Joseph Schumpeter's and Israel Kirzner's 'classical' theories of entrepreneurship have contributed much to the field of entrepreneurship but have been underutilized in the emerging field of social entrepreneurship. The argument of this paper is that the utilization of Schumpeterian and Kirznerian theories of entrepreneurship can advance the field of social entrepreneurship in two ways. The first potential contribution from utilizing their classical theories is to guide theory-building for social entrepreneurship. In this paper, a close reading and interpretation of Schumpeter's and Kirzner's work is undertaken alongside a critique of current theories of social entrepreneurship. Five essential theoretical components of Schumpeterian and Kirznerian classical entrepreneurship theories are distilled with respect to social entrepreneurship theory-building: (1) the distinction between entrepreneurial thinking and rational models of decision making; (2) the distinction between entrepreneurship and leadership, capitalism, and management; (3) the ubiquity of entrepreneurship in all human endeavors; (4) the causal functionality of entrepreneurship; and (5) the priority of the process of entrepreneurship over the instrumentality of the entrepreneur. A research proposition is then constructed on each essential theoretical component. The research propositions point to possible research directions for the field of social entrepreneurship, thus representing the second potential contribution of the paper.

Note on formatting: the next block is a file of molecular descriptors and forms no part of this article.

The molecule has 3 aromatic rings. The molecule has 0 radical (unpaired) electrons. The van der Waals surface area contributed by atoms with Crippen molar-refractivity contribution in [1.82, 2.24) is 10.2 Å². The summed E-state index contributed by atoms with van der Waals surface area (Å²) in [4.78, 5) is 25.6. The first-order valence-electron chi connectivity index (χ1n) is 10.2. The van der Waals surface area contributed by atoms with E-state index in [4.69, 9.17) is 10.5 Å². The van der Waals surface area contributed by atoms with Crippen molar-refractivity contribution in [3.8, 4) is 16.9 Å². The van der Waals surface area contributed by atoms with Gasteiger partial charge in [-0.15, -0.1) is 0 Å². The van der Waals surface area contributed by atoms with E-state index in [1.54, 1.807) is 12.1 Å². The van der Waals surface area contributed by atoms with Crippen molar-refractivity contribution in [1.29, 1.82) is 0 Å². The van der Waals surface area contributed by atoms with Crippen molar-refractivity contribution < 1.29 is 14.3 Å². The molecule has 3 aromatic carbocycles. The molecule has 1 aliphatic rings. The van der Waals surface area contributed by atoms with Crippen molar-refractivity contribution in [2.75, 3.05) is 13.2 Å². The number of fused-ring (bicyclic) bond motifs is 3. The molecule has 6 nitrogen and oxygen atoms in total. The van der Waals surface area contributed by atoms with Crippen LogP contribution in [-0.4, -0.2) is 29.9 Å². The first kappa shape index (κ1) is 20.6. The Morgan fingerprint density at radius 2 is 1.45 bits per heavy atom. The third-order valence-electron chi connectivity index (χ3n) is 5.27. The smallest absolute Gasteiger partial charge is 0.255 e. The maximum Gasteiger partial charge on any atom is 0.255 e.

- Israel Kirzner
- Joseph schumpeter
- Social entrepreneurship research
- Social entrepreneurship theory
ASJC Scopus subject areas
- Business and International Management
- Economics and Econometrics